An elephant sitting on a man's back as he struggles to breathe

How Does It Really Feel?

People with asthma are probably familiar with the question, "What are your symptoms?" I usually retort off the general names: shortness of breath, chest tightness, coughing, etc. Though these are the medically favored terms, I do not think they often describe very well how we really feel. How do these symptoms feel, and how would I detail them to someone who has not experienced my beloved asthma trifecta?

How do asthma symptoms really feel?

Shortness of breath

What even does "shortness of breath" mean? What about "long-ness of breath"? I think this sensation can be described a bit better as "air hungry." As in you are starving for air, but nothing quenches that insatiable appetite because it is not easy and breathing is not effective. It sometimes feels as if I am smothering in open air, and no matter how hard I try to slow my breathing or take a deep breath, I just cannot get enough.

"Can't catch your breath" doesn't even begin to cover the feeling, but it does help a bit. When I am really "short" of breath, it seems like my breathing is moving along without me, not ever giving me the chance to catch up.

Another good way to imagine shortness of breath is like breathing through a straw. Breathing in through the drink accessory does not afford much air, and breathing out does not allow much space for exhalation. The cycle repeats itself, and just as you cannot get enough air in, you also cannot get enough air out. I don't think "shortness of breath" is the best way to describe this petrifying sensation.

Chest tightness

I have so many metaphors I could use to describe this symptom, which happens to be my least favorite. I believe I told my doctor recently that my chest tightness felt like three elephants were not just sitting on my chest, but doing jumping jacks. It may sound funny, but it sure does not feel like a laughing matter.

Another way to imagine chest tightness is that you are getting a really tight hug from someone (boa constrictor anyone?) and you cannot seem to get out of the embrace. The hug gets tighter and tighter, knocking all the air out of you and preventing you from getting any more back in. I find chest tightness makes my exhales more difficult, the trapped air much like the trapped feeling from a persistent, squeezing embrace.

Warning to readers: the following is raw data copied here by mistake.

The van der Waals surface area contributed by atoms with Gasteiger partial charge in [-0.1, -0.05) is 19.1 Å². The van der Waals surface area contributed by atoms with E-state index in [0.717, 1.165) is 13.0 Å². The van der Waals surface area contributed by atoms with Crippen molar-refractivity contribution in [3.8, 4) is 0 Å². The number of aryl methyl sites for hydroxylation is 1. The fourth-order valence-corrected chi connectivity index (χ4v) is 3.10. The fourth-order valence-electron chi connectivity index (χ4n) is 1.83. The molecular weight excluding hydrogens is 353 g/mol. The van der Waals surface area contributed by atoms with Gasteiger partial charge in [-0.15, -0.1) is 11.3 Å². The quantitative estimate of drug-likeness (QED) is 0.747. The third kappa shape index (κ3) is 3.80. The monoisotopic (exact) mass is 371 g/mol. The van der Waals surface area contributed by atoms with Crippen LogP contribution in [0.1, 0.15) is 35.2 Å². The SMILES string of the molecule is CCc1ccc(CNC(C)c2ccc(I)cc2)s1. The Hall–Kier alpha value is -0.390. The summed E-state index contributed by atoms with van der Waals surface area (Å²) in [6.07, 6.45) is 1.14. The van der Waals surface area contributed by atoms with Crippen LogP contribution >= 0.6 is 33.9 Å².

This was actually the first symptom I had that prompted me to seek out a diagnosis, but since then has thankfully become much more managed with my extensive treatment regimen. There are so many different types of coughs it is hard to sniff out what exactly is the best description, but my cough has been lovingly described as a "harp seal." Look that up on YouTube and you'll get a pretty good idea of how I sound. Though coughing may be a symptom of something more, I describe the feeling of needing to cough as having stuff in your lungs that really needs to get out, and it will make you miserable either if it stays put or if it forces its way out. The cough can trigger shortness of breath, which tightens my chest, and starts a whole cycle over again. Here is where all my metaphors meet.

Why it can be important to describe symptoms this way

Though some of these depictions may be more comical than scientific, I find they help others understand what exactly I am going through. "Chest tightness" may be more informed, but describing this symptom as what it might feel like if a boa constrictor latched onto your lungs may just be what an outsider needs to hear to actually get a clearer picture. Telling my friends my oxygen concentrator is loud was not quite as effective as painting the image of a congested rhino trying to use nose spray. People who are fortunate enough to not have asthma may not get the medical terminology, but they often get it when we break it down further. When in doubt, metaphor it out.

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This article represents the opinions, thoughts, and experiences of the author; none of this content has been paid for by any advertiser. The team does not recommend or endorse any products or treatments discussed herein. Learn more about how we maintain editorial integrity here.

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